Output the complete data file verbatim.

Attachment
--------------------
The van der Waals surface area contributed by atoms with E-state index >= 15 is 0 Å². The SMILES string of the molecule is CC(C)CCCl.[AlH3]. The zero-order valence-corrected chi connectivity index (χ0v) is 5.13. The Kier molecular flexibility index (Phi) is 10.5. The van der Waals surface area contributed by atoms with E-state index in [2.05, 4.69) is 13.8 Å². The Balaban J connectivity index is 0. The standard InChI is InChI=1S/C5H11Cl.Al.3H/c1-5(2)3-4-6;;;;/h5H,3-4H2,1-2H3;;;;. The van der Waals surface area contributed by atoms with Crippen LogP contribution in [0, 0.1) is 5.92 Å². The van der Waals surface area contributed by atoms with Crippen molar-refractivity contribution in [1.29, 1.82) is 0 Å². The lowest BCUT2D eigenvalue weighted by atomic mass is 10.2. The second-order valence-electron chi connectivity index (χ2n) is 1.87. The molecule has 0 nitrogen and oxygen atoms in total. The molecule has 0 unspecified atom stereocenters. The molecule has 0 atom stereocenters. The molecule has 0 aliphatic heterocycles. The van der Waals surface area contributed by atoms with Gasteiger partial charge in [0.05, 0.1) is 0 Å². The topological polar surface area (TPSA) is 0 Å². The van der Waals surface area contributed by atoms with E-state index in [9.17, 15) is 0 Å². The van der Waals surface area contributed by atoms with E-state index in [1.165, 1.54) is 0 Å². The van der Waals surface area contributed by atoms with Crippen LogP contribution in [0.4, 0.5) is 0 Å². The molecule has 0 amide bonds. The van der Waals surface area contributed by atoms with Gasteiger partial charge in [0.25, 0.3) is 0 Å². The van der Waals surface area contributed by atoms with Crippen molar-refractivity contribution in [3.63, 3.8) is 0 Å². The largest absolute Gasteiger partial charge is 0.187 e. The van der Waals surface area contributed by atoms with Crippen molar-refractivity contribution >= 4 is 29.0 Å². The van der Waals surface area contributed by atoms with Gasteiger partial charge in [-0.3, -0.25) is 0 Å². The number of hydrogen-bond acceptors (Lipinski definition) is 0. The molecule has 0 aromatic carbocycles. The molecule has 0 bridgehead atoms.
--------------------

The van der Waals surface area contributed by atoms with E-state index >= 15 is 0 Å². The SMILES string of the molecule is CC(C)CCCl.[AlH3]. The zero-order valence-corrected chi connectivity index (χ0v) is 5.13. The Kier molecular flexibility index (Phi) is 10.5. The van der Waals surface area contributed by atoms with E-state index in [2.05, 4.69) is 13.8 Å². The Balaban J connectivity index is 0. The standard InChI is InChI=1S/C5H11Cl.Al.3H/c1-5(2)3-4-6;;;;/h5H,3-4H2,1-2H3;;;;. The van der Waals surface area contributed by atoms with Crippen LogP contribution in [0, 0.1) is 5.92 Å². The van der Waals surface area contributed by atoms with Crippen molar-refractivity contribution in [1.29, 1.82) is 0 Å². The lowest BCUT2D eigenvalue weighted by atomic mass is 10.2. The second-order valence-electron chi connectivity index (χ2n) is 1.87. The molecule has 0 nitrogen and oxygen atoms in total. The molecule has 0 unspecified atom stereocenters. The molecule has 0 atom stereocenters. The molecule has 0 aliphatic heterocycles. The van der Waals surface area contributed by atoms with Gasteiger partial charge in [0.05, 0.1) is 0 Å². The topological polar surface area (TPSA) is 0 Å². The van der Waals surface area contributed by atoms with E-state index in [9.17, 15) is 0 Å². The van der Waals surface area contributed by atoms with E-state index in [1.165, 1.54) is 0 Å². The van der Waals surface area contributed by atoms with Crippen LogP contribution in [0.4, 0.5) is 0 Å². The molecule has 0 amide bonds. The van der Waals surface area contributed by atoms with Gasteiger partial charge in [0.25, 0.3) is 0 Å². The van der Waals surface area contributed by atoms with Crippen molar-refractivity contribution in [3.63, 3.8) is 0 Å². The largest absolute Gasteiger partial charge is 0.187 e. The van der Waals surface area contributed by atoms with Crippen molar-refractivity contribution >= 4 is 29.0 Å². The van der Waals surface area contributed by atoms with Gasteiger partial charge in [-0.3, -0.25) is 0 Å². The number of hydrogen-bond acceptors (Lipinski definition) is 0. The molecule has 0 aromatic carbocycles. The molecule has 0 bridgehead atoms.